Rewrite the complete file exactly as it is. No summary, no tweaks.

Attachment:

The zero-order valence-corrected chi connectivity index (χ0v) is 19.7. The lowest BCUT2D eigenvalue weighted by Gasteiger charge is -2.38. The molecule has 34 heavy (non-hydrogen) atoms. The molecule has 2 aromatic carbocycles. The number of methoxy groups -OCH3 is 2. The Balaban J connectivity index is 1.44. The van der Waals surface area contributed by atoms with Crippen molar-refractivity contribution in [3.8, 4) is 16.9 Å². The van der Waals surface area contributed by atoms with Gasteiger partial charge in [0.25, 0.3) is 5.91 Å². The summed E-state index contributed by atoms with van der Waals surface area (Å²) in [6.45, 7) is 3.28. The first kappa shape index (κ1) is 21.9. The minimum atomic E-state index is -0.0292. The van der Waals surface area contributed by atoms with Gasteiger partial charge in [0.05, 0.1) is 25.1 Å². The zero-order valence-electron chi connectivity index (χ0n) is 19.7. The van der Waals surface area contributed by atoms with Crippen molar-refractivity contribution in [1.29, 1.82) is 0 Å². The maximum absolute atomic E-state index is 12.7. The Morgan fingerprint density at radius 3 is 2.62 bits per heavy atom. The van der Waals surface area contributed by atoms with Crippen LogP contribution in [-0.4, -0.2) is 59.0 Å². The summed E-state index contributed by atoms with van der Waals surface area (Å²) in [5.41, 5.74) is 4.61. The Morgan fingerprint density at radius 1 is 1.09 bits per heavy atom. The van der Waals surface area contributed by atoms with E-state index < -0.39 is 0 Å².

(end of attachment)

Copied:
The zero-order valence-corrected chi connectivity index (χ0v) is 19.7. The lowest BCUT2D eigenvalue weighted by Gasteiger charge is -2.38. The molecule has 34 heavy (non-hydrogen) atoms. The molecule has 2 aromatic carbocycles. The number of methoxy groups -OCH3 is 2. The Balaban J connectivity index is 1.44. The van der Waals surface area contributed by atoms with Crippen molar-refractivity contribution in [3.8, 4) is 16.9 Å². The van der Waals surface area contributed by atoms with Gasteiger partial charge in [0.25, 0.3) is 5.91 Å². The summed E-state index contributed by atoms with van der Waals surface area (Å²) in [6.45, 7) is 3.28. The first kappa shape index (κ1) is 21.9. The minimum atomic E-state index is -0.0292. The van der Waals surface area contributed by atoms with Gasteiger partial charge in [0.05, 0.1) is 25.1 Å². The zero-order valence-electron chi connectivity index (χ0n) is 19.7. The van der Waals surface area contributed by atoms with Crippen molar-refractivity contribution in [1.29, 1.82) is 0 Å². The maximum absolute atomic E-state index is 12.7. The Morgan fingerprint density at radius 3 is 2.62 bits per heavy atom. The van der Waals surface area contributed by atoms with Crippen LogP contribution in [-0.4, -0.2) is 59.0 Å². The summed E-state index contributed by atoms with van der Waals surface area (Å²) in [5.41, 5.74) is 4.61. The Morgan fingerprint density at radius 1 is 1.09 bits per heavy atom. The van der Waals surface area contributed by atoms with E-state index < -0.39 is 0 Å².